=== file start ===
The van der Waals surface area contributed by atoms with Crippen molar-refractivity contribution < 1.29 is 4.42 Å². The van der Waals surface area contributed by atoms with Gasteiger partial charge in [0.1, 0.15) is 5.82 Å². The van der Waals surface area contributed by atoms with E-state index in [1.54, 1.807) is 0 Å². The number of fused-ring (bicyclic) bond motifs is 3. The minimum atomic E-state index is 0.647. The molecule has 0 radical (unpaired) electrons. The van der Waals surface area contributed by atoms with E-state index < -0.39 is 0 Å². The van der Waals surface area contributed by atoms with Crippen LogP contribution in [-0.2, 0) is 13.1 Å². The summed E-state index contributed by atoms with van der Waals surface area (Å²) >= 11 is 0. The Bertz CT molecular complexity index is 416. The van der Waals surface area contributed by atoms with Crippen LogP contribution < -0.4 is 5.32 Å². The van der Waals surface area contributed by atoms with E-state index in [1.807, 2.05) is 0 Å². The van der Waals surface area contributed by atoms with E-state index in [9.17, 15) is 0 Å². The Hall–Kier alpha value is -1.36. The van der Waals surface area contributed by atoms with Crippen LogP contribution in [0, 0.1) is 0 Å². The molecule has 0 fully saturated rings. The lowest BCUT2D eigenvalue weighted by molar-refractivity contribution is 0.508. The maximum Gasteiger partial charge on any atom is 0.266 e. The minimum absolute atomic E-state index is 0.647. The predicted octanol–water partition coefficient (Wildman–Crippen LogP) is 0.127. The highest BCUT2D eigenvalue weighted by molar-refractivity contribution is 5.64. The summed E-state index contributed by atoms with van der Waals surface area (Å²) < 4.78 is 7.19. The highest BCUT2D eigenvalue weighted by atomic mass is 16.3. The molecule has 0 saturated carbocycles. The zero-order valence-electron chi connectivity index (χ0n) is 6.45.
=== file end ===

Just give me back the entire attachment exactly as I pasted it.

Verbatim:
The van der Waals surface area contributed by atoms with Crippen molar-refractivity contribution < 1.29 is 4.42 Å². The van der Waals surface area contributed by atoms with Gasteiger partial charge in [0.1, 0.15) is 5.82 Å². The van der Waals surface area contributed by atoms with E-state index in [1.54, 1.807) is 0 Å². The number of fused-ring (bicyclic) bond motifs is 3. The minimum atomic E-state index is 0.647. The molecule has 0 radical (unpaired) electrons. The van der Waals surface area contributed by atoms with E-state index < -0.39 is 0 Å². The van der Waals surface area contributed by atoms with Crippen LogP contribution in [-0.2, 0) is 13.1 Å². The summed E-state index contributed by atoms with van der Waals surface area (Å²) >= 11 is 0. The Bertz CT molecular complexity index is 416. The van der Waals surface area contributed by atoms with Crippen LogP contribution < -0.4 is 5.32 Å². The van der Waals surface area contributed by atoms with E-state index in [1.807, 2.05) is 0 Å². The van der Waals surface area contributed by atoms with E-state index in [9.17, 15) is 0 Å². The Hall–Kier alpha value is -1.36. The van der Waals surface area contributed by atoms with Crippen LogP contribution in [0, 0.1) is 0 Å². The molecule has 0 fully saturated rings. The lowest BCUT2D eigenvalue weighted by molar-refractivity contribution is 0.508. The maximum Gasteiger partial charge on any atom is 0.266 e. The minimum absolute atomic E-state index is 0.647. The predicted octanol–water partition coefficient (Wildman–Crippen LogP) is 0.127. The highest BCUT2D eigenvalue weighted by molar-refractivity contribution is 5.64. The summed E-state index contributed by atoms with van der Waals surface area (Å²) < 4.78 is 7.19. The highest BCUT2D eigenvalue weighted by atomic mass is 16.3. The molecule has 0 saturated carbocycles. The zero-order valence-electron chi connectivity index (χ0n) is 6.45.